This is a friendly reminder to my friends and followers that Web Marketing does not give us a license to intrude on the very busy lives of our customers. Please review the guidelines established in the Can SPAM act of 2003 and make sure that your company is never accused of being a “spammer”. Please share this with anyone you know that likes to do “email marketing”. http://www.ftc.gov/bcp/edu/pubs/business/ecommerce/bus61.shtm.
Being an internet marketing pro – I am in full support of email marketing. However, I provide my clients the tools to comply and help them navigate these verysensitive waters with care. My company pays almost $400.00 per month to “filter spam”. Wouldn’t it be great if that wasn’t a necessary expense? Play nice – there are lots of people that do want to hear from you – manage your lists and make it EASY for people to opt out any time without a hassle.
A hundred years ago, when I first decided to make my “profession” sales, I took a Dale Carnegie class. One of the things I carry with me to this day is that statement. The point the instructor was making was – don’t go into the sales presentation so excited to tell the customer all the reasons YOU think your product is great. Instead, give them just enough information to make them beg you to make the sale.
Years later, I applied this same principle in resume writing and job search coaching. I helped my clients sort out their skills and capabilities and decide which ones would make it so the person reading the resume couldn’t stand it – they just HAD to meet you! I would remind them that the resume was not supposed to get you the job – it was supposed to get you the interview. The ones that “got” this did extremely well.
I have found this theory applies to websites too. The goal with (most) websites is not to close the sale. The goal is to encourage the visitor to want to do business with you. Of course, if your intent is to sell products on line you might think this isn’t really the case… but it still is – they may come to your site looking for one thing but why not make them interested in learning about the rest of what you have to offer?
Don’t try to be all things to all people on your home page. Instead, provide “grabbers” and insights that will interest the variety of customers you may have and make it easy for them to drill down into the meat of what they are looking for – on ecommerce sites this is pretty easy – you can use product categories as a navigation system – but that idea can cross over to any website. In fact, this is one of the reasons blogs are so popular – it’s easy for the blogger to create navigation tools for their visitors. For example, the title of this post is Don’t spill all of your jellie beans in the lobby – but I gave it tags like “Getting people to your website is only the first step”, “How do customers find my product or service”, “Design Vs. Function” etc etc. This is becaues different people look for answers in different ways.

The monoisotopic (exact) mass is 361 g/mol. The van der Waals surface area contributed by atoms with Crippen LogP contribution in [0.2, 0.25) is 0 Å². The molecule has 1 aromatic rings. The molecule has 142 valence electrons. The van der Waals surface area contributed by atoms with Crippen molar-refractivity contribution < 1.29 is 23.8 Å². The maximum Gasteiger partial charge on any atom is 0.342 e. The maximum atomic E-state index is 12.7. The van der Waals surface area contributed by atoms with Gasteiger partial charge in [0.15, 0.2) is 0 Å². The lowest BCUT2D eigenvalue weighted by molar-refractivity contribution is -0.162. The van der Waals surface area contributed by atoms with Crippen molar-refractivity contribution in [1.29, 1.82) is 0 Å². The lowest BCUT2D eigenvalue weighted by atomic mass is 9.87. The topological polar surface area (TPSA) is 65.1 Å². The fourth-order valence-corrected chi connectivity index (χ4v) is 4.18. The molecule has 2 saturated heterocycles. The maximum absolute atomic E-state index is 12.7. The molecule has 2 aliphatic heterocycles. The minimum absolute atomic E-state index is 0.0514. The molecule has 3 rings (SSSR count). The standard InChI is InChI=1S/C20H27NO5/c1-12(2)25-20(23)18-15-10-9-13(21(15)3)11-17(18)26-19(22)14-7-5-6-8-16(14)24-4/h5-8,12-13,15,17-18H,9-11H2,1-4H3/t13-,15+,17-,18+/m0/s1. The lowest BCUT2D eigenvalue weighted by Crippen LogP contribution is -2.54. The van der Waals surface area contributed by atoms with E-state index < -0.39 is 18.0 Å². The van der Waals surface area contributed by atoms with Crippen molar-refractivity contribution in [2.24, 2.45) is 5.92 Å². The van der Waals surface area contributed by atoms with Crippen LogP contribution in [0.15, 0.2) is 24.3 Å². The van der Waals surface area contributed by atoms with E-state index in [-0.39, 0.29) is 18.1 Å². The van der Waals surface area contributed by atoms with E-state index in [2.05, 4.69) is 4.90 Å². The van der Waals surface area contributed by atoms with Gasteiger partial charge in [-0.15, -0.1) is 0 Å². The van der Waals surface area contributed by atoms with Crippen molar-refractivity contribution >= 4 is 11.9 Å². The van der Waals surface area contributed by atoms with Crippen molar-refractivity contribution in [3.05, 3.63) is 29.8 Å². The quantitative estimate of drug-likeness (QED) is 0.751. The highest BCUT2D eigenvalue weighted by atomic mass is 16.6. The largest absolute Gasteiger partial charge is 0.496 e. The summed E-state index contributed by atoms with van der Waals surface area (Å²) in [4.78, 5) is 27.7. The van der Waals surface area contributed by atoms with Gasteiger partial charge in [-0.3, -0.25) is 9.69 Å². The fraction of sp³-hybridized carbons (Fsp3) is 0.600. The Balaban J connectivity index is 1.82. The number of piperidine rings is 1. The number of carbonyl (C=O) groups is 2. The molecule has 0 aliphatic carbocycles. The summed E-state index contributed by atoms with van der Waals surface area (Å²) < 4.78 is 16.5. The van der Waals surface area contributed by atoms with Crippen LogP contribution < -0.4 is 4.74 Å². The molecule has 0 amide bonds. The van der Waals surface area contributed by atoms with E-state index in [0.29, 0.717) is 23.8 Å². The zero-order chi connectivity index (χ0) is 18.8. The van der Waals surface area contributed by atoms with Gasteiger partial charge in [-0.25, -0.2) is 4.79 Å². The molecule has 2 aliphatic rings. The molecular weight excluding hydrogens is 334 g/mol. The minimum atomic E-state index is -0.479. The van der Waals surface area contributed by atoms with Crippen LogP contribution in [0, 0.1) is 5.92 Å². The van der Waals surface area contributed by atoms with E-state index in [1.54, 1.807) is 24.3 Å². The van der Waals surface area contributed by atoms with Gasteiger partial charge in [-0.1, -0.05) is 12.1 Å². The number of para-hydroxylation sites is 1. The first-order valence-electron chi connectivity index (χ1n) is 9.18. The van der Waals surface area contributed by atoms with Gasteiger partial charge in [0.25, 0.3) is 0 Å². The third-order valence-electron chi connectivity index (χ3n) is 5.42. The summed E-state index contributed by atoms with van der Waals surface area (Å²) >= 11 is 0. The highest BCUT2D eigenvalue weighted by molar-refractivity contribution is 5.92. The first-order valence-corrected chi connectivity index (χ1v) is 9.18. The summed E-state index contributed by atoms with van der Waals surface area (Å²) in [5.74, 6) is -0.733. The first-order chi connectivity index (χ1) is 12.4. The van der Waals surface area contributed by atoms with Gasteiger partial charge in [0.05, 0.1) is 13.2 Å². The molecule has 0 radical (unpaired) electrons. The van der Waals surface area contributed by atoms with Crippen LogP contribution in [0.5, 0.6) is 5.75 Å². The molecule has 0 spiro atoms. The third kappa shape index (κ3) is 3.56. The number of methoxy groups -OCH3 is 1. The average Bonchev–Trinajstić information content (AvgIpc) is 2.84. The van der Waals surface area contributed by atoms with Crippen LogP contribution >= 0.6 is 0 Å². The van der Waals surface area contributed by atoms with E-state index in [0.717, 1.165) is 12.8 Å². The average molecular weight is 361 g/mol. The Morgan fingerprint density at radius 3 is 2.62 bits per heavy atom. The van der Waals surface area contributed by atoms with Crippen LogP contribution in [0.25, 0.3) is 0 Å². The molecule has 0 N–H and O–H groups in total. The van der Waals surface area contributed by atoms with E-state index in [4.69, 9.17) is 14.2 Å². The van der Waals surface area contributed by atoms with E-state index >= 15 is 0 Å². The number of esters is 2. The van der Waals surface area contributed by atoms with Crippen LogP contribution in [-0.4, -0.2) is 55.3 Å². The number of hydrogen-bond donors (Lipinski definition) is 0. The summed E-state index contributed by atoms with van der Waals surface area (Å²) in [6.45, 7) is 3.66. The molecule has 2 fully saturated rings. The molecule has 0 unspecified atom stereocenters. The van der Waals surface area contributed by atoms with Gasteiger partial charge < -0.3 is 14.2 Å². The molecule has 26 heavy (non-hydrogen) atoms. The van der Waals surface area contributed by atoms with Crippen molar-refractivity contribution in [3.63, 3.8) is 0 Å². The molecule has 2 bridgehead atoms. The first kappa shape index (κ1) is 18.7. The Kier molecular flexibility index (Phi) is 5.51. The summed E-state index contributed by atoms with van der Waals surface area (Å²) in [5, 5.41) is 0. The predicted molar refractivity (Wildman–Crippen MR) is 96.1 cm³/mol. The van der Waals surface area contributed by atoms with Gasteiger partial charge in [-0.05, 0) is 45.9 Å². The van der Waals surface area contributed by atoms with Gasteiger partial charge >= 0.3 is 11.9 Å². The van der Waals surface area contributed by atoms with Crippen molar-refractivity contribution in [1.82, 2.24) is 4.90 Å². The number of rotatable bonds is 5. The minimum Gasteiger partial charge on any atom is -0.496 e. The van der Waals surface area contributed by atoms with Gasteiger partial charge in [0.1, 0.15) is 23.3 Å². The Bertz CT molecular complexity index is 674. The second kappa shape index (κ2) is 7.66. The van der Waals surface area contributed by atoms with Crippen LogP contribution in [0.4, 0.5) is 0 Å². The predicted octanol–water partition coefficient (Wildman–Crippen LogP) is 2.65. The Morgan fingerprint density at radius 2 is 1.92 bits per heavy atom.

What do we need to tell our customers right way?
How do we support our the claims we make about the products or services we deliver?
Create a call to action….
This is an old saying but still a true statement. When considering where to go with your website development plan it’s a critical consideration. It’s easy to get sucked into the “glamour” of a beautiful website – but will it keep your potential customer’s interest? One of the biggest mistakes I see people make is to spend money “foolishly” on their first website. I’ve been in this business for more than 10 years now – I’ve seen a lot of really ugly websites – but in all honesty some of the ugliest websites are getting the BEST results! Why? because they carry the CONTENT that the site visitor is seeking and it’s easy to find what you’re looking for. Content aside though, you want your first time visitors to feel good about taking time to look around. I encourage my clients to consider these 3 points:
1. Content will bring them in.
2. Design will get them to stop for a minute
3. Usability will encourage them to hang around and learn why they should choose YOUR company to meet their needs.
Even I forget the importance of easy navigation some times. If, like me, a person spends much time browsing the web getting around websites becomes second nature but if your target market might (and most do) include people that view the web as a tool and not a passtime, beware – if you make it hard to get around the most beautiful graphics in the world will not keep them there.
To make a good first impression – combine the best of the best:
Make sure your site provides enough information to make them glad they clicked the link to get there.
Make sure your design – color and graphics theme – is appealing to your target market – if you have a broad range of demographics it’s always better to go for “understated elegance” than totally now graphics – it’s just like a job interview – better to have your outfit unnoticed than noticed for all the wrong reasons!
Make it easy to do more than walk in the front door. Don’t try to break out of the box – people are used to some basic navigation tools – if you don’t provide them they might find someone that will. Think about it – no matter how GREAT a restaurant might be – if it’s hard to get there you won’t go nearly as often as you would if it were just around the corner and had plenty of free parking.
Who will be coming to your site – people who you tell to go there (you will drive traffic to your website via other marketing channels such as a sales force or they are already clients and you want to enhance the services you offer them) or people that have a need for your product or service but don’t know you offer it?